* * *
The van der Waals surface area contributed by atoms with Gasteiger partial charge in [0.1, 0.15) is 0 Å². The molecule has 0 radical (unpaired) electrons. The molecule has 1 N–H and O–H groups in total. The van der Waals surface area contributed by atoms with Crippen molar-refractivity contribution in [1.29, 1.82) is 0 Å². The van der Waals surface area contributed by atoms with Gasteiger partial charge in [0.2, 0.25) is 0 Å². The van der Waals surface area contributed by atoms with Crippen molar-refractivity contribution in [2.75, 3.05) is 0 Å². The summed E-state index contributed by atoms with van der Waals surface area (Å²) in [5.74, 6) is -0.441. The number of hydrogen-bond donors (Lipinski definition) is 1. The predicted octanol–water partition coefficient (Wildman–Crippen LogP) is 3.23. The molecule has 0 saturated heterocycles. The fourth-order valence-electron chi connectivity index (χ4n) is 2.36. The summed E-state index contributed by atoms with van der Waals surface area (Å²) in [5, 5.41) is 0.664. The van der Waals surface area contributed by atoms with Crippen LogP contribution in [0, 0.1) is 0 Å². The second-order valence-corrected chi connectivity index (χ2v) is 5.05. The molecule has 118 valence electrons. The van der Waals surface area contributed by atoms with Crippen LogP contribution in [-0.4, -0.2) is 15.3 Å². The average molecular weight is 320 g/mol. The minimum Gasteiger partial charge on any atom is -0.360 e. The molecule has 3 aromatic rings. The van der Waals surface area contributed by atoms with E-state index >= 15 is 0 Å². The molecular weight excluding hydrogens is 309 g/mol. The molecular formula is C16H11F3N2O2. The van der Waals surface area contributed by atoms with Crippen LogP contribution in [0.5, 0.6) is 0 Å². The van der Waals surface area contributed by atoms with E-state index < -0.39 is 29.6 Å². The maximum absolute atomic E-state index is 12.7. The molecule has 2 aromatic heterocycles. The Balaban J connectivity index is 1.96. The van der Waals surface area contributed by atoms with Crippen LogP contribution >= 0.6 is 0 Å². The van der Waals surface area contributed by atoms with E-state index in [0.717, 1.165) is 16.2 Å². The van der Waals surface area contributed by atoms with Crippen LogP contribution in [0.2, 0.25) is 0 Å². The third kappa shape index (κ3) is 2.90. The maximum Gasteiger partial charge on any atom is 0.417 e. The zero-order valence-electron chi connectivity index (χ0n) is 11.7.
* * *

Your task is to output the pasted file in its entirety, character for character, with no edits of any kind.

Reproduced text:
The van der Waals surface area contributed by atoms with Gasteiger partial charge in [0.1, 0.15) is 0 Å². The molecule has 0 radical (unpaired) electrons. The molecule has 1 N–H and O–H groups in total. The van der Waals surface area contributed by atoms with Crippen molar-refractivity contribution in [1.29, 1.82) is 0 Å². The van der Waals surface area contributed by atoms with Gasteiger partial charge in [0.2, 0.25) is 0 Å². The van der Waals surface area contributed by atoms with Crippen molar-refractivity contribution in [2.75, 3.05) is 0 Å². The summed E-state index contributed by atoms with van der Waals surface area (Å²) in [5.74, 6) is -0.441. The number of hydrogen-bond donors (Lipinski definition) is 1. The predicted octanol–water partition coefficient (Wildman–Crippen LogP) is 3.23. The molecule has 0 saturated heterocycles. The fourth-order valence-electron chi connectivity index (χ4n) is 2.36. The summed E-state index contributed by atoms with van der Waals surface area (Å²) in [5, 5.41) is 0.664. The van der Waals surface area contributed by atoms with Crippen LogP contribution in [0, 0.1) is 0 Å². The second-order valence-corrected chi connectivity index (χ2v) is 5.05. The molecule has 118 valence electrons. The van der Waals surface area contributed by atoms with Crippen LogP contribution in [-0.4, -0.2) is 15.3 Å². The average molecular weight is 320 g/mol. The minimum Gasteiger partial charge on any atom is -0.360 e. The molecule has 3 aromatic rings. The van der Waals surface area contributed by atoms with E-state index >= 15 is 0 Å². The molecular weight excluding hydrogens is 309 g/mol. The molecular formula is C16H11F3N2O2. The van der Waals surface area contributed by atoms with Crippen LogP contribution in [0.5, 0.6) is 0 Å². The van der Waals surface area contributed by atoms with E-state index < -0.39 is 29.6 Å². The maximum absolute atomic E-state index is 12.7. The molecule has 2 aromatic heterocycles. The Balaban J connectivity index is 1.96. The van der Waals surface area contributed by atoms with Crippen LogP contribution >= 0.6 is 0 Å². The van der Waals surface area contributed by atoms with E-state index in [0.717, 1.165) is 16.2 Å². The van der Waals surface area contributed by atoms with Crippen LogP contribution in [0.2, 0.25) is 0 Å². The third kappa shape index (κ3) is 2.90. The maximum Gasteiger partial charge on any atom is 0.417 e. The zero-order valence-electron chi connectivity index (χ0n) is 11.7.